Roundup is a weed-killing product that relies on the herbicide glyphosate, a chemical compound that may cause serious illness, including a form of cancer known as non-Hodgkin's lymphoma.
Roundup remains on store shelves nationwide, and corporate giant Bayer (which acquired Roundup manufacturer Monsanto in 2018) is working toward resolving thousands of lawsuits over health problems linked to the popular weed killer. These settlement talks include creation of a class action to resolve future Roundup injury claims, but for now "joining" an existing Roundup group action—at least one for claims for illness caused by Roundup—probably means adding your lawsuit to the Roundup multi-district litigation.
Get the basics on filing a lawsuit over cancer caused by use of Roundup.
Note that there's been at least one Roundup-related class action settlement. In July 2022, Bayer/Monsanto agreed to pay $45 million to settle a class action alleging that the company didn't do enough to warn consumers about the risk that Roundup can cause cancer. But that class action was related to the potential dangers of Roundup use. It contained no allegations of actual Roundup-related illness by class members. This brings us to a key distinction between a class action and multi-district litigation.
A class action is one large lawsuit in which one or a few designated class representatives bring suit on behalf of many other similarly-harmed individuals (the "class"). This representative (usually through a team of lawyers) handles the litigation on behalf of the class, and what happens in the case is legally binding on all class members who did not "opt out" beforehand. Learn more about how class actions work.
But class actions aren't usually an effective or fair way to handle cases in which a large number of people have been harmed in significant (and potentially different) ways, even if that harm was caused by use of the same product. So while the class action we mentioned above relates to Bayer/Monsanto's failure to issue proper warnings over Roundup-related health risks, most of the thousands of cases alleging actual health problems caused by Roundup are currently making their way through state courts, or in the federal multi-district litigation (MDL) action called In re: Roundup Products Liability Litigation, MDL No. 2741.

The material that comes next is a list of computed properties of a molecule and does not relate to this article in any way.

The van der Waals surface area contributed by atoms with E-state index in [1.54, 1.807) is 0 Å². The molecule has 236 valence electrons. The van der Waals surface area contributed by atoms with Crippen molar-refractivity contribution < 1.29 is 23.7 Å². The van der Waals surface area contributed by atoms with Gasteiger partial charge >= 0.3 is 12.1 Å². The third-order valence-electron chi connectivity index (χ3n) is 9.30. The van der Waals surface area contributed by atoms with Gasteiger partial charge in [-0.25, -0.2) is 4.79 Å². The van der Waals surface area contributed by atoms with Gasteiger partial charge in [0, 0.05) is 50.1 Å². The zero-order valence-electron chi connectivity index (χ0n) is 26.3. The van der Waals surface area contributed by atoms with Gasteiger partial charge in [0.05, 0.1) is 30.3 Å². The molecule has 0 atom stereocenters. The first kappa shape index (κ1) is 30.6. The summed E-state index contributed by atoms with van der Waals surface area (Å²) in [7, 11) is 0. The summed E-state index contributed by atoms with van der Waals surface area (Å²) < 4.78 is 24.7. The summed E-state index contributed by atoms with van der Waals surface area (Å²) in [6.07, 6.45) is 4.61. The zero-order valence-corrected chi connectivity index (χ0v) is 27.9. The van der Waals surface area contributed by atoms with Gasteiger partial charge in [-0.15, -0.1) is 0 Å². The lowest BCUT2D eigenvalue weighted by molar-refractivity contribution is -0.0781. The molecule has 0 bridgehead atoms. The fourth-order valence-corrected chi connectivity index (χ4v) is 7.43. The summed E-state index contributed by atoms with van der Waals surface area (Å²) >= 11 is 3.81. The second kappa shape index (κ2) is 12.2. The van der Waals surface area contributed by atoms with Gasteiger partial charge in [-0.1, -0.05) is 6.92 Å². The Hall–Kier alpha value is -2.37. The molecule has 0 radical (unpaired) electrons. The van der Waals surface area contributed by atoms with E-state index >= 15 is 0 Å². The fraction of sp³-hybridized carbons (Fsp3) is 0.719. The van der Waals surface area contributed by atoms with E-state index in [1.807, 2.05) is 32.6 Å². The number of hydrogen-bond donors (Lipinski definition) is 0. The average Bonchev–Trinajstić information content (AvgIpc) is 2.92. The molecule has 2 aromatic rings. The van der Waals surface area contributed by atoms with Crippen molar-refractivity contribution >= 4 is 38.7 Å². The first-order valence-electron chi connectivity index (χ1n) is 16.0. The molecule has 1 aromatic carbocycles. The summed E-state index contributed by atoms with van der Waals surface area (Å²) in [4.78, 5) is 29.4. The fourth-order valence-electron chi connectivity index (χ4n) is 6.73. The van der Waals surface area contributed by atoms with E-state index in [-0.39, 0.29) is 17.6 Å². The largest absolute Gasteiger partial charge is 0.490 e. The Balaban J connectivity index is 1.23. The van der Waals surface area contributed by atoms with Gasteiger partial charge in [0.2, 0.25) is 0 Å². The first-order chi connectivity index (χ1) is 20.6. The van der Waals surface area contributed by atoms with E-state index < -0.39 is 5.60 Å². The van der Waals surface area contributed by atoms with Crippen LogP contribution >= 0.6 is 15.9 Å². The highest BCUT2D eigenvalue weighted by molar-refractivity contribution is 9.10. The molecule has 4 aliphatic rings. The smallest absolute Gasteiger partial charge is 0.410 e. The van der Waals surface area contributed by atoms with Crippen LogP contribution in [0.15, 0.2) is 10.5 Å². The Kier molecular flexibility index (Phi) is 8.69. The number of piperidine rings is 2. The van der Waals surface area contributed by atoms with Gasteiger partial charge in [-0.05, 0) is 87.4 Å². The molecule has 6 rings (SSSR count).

MDL consolidates multiple cases into a single federal district, before a single judge, who will shepherd the MDL through the pre-trial process, including rulings about evidence and discovery that will apply to every individual case. The parties and the judge will choose a few representative cases for "bellwether trials," which will give all parties an idea of what to expect if their own cases go to trial, and are typically meant to spur settlement talks. But if no settlement occurs, each case goes back to its respective home court, and the litigation proceeds on an individual basis. Learn more about how multi-district litigation works.
The majority of the $10 billion settlement proposal between Bayer and current plaintiffs goes to resolution of existing claims, but $1.25 billion is earmarked for a new class action that would help Bayer resolve many of the future Roundup cases brought against it. The settlement agreement (which has yet to be approved by the judge in the MDL) proposes the creation of a Class Science Panel which would decide (within four years) whether Roundup causes non-Hodgkin's lymphoma, and if so, how much exposure to glyphosate is necessary to cause the illness. The Panel's conclusion would be binding on both Bayer and all future members of the class action. But creation of the Panel and its impact on the rights of future claimants also seems to be a big reason why the MDL judge won't sign off on the settlement, so the future of the Roundup class action remains unclear.
If you're thinking about filing a lawsuit over health problems caused by your use of Roundup, you might not necessarily be bound by any class action that's created when (or if) the big settlement is finalized, but you may need to "opt out" in order to preserve your right to bring your own case. Your best first step is discussing your situation with an attorney. Get tips on finding the right lawyer for you and your case.